"Foner has established himself as the leading authority on the Reconstruction period," wrote historian Michael Perman in reviewing Reconstruction. "This book is not simply a distillation of the secondary literature; it is a masterly account – broad in scope as well as rich in detail and insight.[2] "This is history written on a grand scale, a masterful treatment of one of the most complex periods of American history," David Herbert Donald wrote in The New Republic. C. Vann Woodward, in The New York Review of Books, wrote, "Eric Foner has put together this terrible story with greater cogency and power, I believe, than has been brought to the subject heretofore."[12]

In a 2009 essay, Foner pondered whether Reconstruction might have turned out differently.

"It is wrong to think that, during the Civil War, President Lincoln embraced a single 'plan' of Reconstruction," he wrote. "Lincoln had always been willing to work closely with all factions of his party, including the Radicals on numerous occasions. I think it is quite plausible to imagine Lincoln and Congress agreeing to a Reconstruction policy encompassing basic civil rights for blacks (as was enacted in 1866) plus limited black suffrage, along the lines he proposed just before his death."[13][failed verification]

Foner's recent short summary of his views was published in The New York Times in 2015.[14]

Secession and the Soviet Union[edit]

As a visiting professor in Moscow in the early 1990s, Foner compared secessionist forces in the USSR with the secession movement in the US in the 1860s. In a February 1991 article, Foner noted that the Baltic states claimed the right to secede because they had been unwillingly annexed. In addition, he believed that the Soviet Union did not protect minorities while it tried to nationalize the republics. Foner identified a threat to existing minority groups within the Baltic states, who were in turn threatened by the new nationalist movements.[15]

Popular publications and documentaries[edit]

In a New York Times op-ed, he criticized President Donald Trump's tweet calling for the preservation of Confederate monuments and heritage, stating that they represented and glorified white supremacy rather than collective heritage.[16]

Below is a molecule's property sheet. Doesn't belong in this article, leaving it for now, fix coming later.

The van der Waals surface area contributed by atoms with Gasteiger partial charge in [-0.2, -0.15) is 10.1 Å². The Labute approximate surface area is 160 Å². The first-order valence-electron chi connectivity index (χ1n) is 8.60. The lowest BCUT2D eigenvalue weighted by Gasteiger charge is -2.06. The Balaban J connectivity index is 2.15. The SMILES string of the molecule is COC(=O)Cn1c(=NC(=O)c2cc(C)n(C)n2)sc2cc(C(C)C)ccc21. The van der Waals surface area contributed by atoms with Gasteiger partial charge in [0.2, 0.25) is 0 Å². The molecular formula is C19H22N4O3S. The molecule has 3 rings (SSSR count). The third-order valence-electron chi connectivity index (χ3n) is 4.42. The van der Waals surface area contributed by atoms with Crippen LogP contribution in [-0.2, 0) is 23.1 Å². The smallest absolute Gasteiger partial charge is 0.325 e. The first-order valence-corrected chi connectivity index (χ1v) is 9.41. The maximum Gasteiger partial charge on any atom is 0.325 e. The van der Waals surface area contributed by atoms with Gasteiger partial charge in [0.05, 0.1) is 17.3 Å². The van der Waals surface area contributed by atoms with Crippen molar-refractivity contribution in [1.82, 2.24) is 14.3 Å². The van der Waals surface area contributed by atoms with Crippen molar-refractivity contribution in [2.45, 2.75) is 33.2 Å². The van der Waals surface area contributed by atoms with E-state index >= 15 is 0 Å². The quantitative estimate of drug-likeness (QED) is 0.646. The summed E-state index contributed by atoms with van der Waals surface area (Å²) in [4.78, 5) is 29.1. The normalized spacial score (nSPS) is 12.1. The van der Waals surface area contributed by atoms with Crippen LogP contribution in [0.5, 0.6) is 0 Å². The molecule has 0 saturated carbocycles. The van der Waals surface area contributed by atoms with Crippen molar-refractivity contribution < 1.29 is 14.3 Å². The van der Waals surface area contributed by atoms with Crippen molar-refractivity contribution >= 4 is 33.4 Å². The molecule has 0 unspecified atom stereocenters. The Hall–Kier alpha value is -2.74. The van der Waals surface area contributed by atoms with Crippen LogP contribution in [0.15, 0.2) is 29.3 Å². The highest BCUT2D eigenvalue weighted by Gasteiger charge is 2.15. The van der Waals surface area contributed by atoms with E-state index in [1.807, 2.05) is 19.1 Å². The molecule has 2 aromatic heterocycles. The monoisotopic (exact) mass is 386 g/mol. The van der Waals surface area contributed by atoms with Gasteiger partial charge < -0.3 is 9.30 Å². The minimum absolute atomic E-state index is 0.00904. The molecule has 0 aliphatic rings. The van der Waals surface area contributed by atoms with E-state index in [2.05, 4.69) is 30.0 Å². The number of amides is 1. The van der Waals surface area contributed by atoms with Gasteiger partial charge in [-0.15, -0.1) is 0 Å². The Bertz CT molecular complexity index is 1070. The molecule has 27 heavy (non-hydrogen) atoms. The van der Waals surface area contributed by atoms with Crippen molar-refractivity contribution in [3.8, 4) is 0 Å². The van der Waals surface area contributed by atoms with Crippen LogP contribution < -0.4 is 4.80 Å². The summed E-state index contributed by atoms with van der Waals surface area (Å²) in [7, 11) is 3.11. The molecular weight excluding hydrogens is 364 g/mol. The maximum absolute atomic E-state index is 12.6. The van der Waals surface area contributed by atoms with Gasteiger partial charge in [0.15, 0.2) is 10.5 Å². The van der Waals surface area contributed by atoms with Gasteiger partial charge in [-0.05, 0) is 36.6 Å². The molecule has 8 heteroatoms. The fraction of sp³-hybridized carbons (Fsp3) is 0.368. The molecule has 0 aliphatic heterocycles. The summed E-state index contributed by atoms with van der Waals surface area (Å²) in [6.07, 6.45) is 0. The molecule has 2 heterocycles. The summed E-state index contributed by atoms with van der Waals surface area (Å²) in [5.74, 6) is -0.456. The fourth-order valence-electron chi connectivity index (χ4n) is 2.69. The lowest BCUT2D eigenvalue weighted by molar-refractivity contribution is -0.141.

Media appearances[edit]

Foner has appeared frequently on popular media to discuss US history:

  • "Eric Foner: Eric Foner says Abraham Lincoln didn't see slavery as a fundamental problem confronting America until well into his career". The Colbert Report. Comedy Central. February 11, 2011. Retrieved November 13, 2015.
  • "I's on Edjukashun – Texas School Board: Eric Foner disagrees with the Texas school board's decision to give students a completely misleading view of history". The Colbert Report. Comedy Central. February 11, 2011. Retrieved November 13, 2015.
  • "Exclusive – The Weakest Lincoln: In this extended clip, Judge Andrew Napolitano and Abraham Lincoln compete in a numbers game about the true cost of the Civil War". The Daily Show. Comedy Central. February 11, 2011. Retrieved November 13, 2015.


The professional awards that Foner has received indicate the respect given his work. Journalist Nat Hentoff described his Story of American Freedom "an indispensable book that should be read in every school in the land."[17] "Eric Foner is one of the most prolific, creative, and influential American historians of the past 20 years," according to The Washington Post. His work is "brilliant, important," a reviewer wrote in the Los Angeles Times.[18]

In a review of The Story of American Freedom in the New York Review of Books, Theodore Draper disagreed with Foner's conclusions:

If the story of American freedom is told largely from the perspective of blacks and women, especially the former, it is not going to be a pretty tale. Yet most Americans thought of themselves not only as free but as the freest people in the world.[19]

John Patrick Diggins of the City University of New York wrote that Foner's Reconstruction: America's Unfinished Revolution, 1863–1877, was a "magisterial" and "moving" narrative, but compared Foner's "unforgiving" view of America for its racist past to his notably different views on the fall of communism and Soviet history.[20]

Foner's book Gateway to Freedom: The Hidden History of the Underground Railroad (2015) was judged "Intellectually probing and emotionally resonant by the Los Angeles Times.[21] His previous book The Fiery Trial: Abraham Lincoln and American Slavery (2010) was described by Library Journal as "Original and compelling.... In the vast library on Lincoln, Foner's book stands out as the most sensible and sensitive reading of Lincoln's lifetime involvement with slavery and the most insightful assessment of Lincoln's—and indeed America's—imperative to move toward freedom lest it be lost. An essential work for all Americans."[22]